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I want to use meteor from my own domain.

I have a mongoDB hosting account (free via and a regular GoDaddy shared hosting account. I was a little confused by the documentation at and was hoping somebody could provide steps on how to stop using for example and instead

A link to a tutorial or walkthrough or a even step by step explanation would be great.

Even a list of which documentation I should read in a step by step order would help.

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up vote 4 down vote accepted

I have found two tutorials for running Meteor App in Heroku and Appfog.



I was able to run my application with Heroku but failed on Appfog.

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Does anyone know how to get meteor apps up and running with Nodejitsu yet? – eric Dec 8 '12 at 22:09
You might also want to check out: – a darren Jan 29 '13 at 13:17
Heroku works, but fails once you try to scale it up to multiple dynos. Meteor requires session affinity, which Heroku doesn't support. So, beware. – AbigailW Feb 27 '13 at 20:14

So this will not work with "shared hosting", at least on GoDaddy.

NodeJS is relatively new and really requires either a "private virtual instance" or a someone who specifically supports running Node.JS on their environment.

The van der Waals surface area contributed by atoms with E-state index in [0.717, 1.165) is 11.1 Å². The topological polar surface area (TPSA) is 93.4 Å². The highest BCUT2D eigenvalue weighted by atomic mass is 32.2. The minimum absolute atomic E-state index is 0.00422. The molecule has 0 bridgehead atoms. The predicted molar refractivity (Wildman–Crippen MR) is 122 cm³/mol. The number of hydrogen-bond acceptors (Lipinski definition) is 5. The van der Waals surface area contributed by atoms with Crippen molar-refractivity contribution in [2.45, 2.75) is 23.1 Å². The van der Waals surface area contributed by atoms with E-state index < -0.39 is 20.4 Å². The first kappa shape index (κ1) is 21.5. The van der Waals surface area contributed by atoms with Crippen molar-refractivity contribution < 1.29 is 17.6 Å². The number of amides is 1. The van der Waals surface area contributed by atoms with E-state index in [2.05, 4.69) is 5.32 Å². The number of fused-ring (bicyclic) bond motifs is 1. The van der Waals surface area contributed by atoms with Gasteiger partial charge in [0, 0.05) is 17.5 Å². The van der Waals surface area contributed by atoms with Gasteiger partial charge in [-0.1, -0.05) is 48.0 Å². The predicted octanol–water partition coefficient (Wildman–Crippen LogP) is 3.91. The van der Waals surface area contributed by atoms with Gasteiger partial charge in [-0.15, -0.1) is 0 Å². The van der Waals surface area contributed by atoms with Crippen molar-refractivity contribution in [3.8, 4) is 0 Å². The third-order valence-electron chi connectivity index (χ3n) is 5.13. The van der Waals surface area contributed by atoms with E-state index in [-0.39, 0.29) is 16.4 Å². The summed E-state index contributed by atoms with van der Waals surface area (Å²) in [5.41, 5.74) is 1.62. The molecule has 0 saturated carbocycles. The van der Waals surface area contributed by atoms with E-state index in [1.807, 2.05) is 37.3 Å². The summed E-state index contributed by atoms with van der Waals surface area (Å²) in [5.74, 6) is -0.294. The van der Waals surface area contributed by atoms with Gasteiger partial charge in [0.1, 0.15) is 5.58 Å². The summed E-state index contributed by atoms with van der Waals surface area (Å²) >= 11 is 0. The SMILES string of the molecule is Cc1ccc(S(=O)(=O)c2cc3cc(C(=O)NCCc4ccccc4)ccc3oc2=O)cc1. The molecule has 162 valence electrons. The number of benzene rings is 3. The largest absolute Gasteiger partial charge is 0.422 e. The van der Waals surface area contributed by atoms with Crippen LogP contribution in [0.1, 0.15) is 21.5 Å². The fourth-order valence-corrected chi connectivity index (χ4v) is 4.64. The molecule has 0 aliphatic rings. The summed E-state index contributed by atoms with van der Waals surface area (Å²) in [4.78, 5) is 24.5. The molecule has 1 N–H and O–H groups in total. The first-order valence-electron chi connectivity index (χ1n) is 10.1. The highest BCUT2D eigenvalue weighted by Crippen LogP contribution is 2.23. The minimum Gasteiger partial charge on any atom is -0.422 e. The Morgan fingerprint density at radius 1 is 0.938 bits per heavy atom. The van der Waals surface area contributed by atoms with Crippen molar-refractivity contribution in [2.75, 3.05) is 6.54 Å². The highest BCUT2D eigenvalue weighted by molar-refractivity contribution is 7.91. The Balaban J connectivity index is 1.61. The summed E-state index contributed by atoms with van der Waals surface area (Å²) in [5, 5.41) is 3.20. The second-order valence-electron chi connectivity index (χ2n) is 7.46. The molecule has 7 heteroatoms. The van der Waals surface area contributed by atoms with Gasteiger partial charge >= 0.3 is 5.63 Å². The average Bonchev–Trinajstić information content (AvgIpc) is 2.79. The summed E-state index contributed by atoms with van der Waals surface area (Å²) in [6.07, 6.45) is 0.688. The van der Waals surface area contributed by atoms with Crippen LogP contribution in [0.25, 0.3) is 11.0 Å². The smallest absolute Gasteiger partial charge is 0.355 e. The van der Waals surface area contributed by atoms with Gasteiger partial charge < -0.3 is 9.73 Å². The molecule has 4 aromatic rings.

For "private virtual instance", you can use services like Amazon's AWS, Rackspace, Linode, Joyent or even a more expensive machine on GoDaddy.

For those "platforms as a service" that support node.js there are also several providers: cloudfoundry, nodejitsu, nodesocket, joyent smart machines (makers of node.js).

Even Microsoft is in on the action with their Azure platform supporting both Node.JS and MongoDB out of the box. In fact, they're running a big promotion right now giving away free server time and free site hosting.

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Thanks for the info. I still don't know how to run my creations on my own domain/hosting accounts. I am willing to make any needed purchases just need more instructions if possible. – illathruz Aug 2 '12 at 18:08

another one for appfog - see here for a light expansion on this method

using npm shrinkwrap allows for nice clean deployments and it supports compiled modules as well

didnt work out for my needs because of appfog runtime and meteor version requirement mismatch (af has 0.8.14 while meteor 0.5.7 wants 0.8.18), but might help someone else

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Demeteorizer wraps and extends Meteor’s bundle command by creating something that more closely resembles a standard looking Node.js application, complete with a package.json file for dependency management.

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